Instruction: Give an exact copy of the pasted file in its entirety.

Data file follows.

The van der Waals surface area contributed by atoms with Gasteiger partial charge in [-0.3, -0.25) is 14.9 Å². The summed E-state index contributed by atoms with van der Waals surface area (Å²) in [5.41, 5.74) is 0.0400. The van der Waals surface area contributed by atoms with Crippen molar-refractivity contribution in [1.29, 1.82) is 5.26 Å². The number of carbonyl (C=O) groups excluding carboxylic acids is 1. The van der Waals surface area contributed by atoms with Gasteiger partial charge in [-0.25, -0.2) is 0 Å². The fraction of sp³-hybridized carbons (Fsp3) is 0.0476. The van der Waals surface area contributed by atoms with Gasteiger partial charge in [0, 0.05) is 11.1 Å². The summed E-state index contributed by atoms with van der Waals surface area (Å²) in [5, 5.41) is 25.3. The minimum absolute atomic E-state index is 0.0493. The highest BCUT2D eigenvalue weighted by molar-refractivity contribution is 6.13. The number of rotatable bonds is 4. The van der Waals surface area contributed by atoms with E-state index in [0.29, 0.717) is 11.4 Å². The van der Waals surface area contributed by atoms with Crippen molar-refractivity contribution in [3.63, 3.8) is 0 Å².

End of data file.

The van der Waals surface area contributed by atoms with Gasteiger partial charge in [-0.3, -0.25) is 14.9 Å². The summed E-state index contributed by atoms with van der Waals surface area (Å²) in [5.41, 5.74) is 0.0400. The van der Waals surface area contributed by atoms with Crippen molar-refractivity contribution in [1.29, 1.82) is 5.26 Å². The number of carbonyl (C=O) groups excluding carboxylic acids is 1. The van der Waals surface area contributed by atoms with Gasteiger partial charge in [-0.25, -0.2) is 0 Å². The fraction of sp³-hybridized carbons (Fsp3) is 0.0476. The van der Waals surface area contributed by atoms with Gasteiger partial charge in [0, 0.05) is 11.1 Å². The summed E-state index contributed by atoms with van der Waals surface area (Å²) in [5, 5.41) is 25.3. The minimum absolute atomic E-state index is 0.0493. The highest BCUT2D eigenvalue weighted by molar-refractivity contribution is 6.13. The number of rotatable bonds is 4. The van der Waals surface area contributed by atoms with E-state index in [0.29, 0.717) is 11.4 Å². The van der Waals surface area contributed by atoms with Crippen molar-refractivity contribution in [3.63, 3.8) is 0 Å².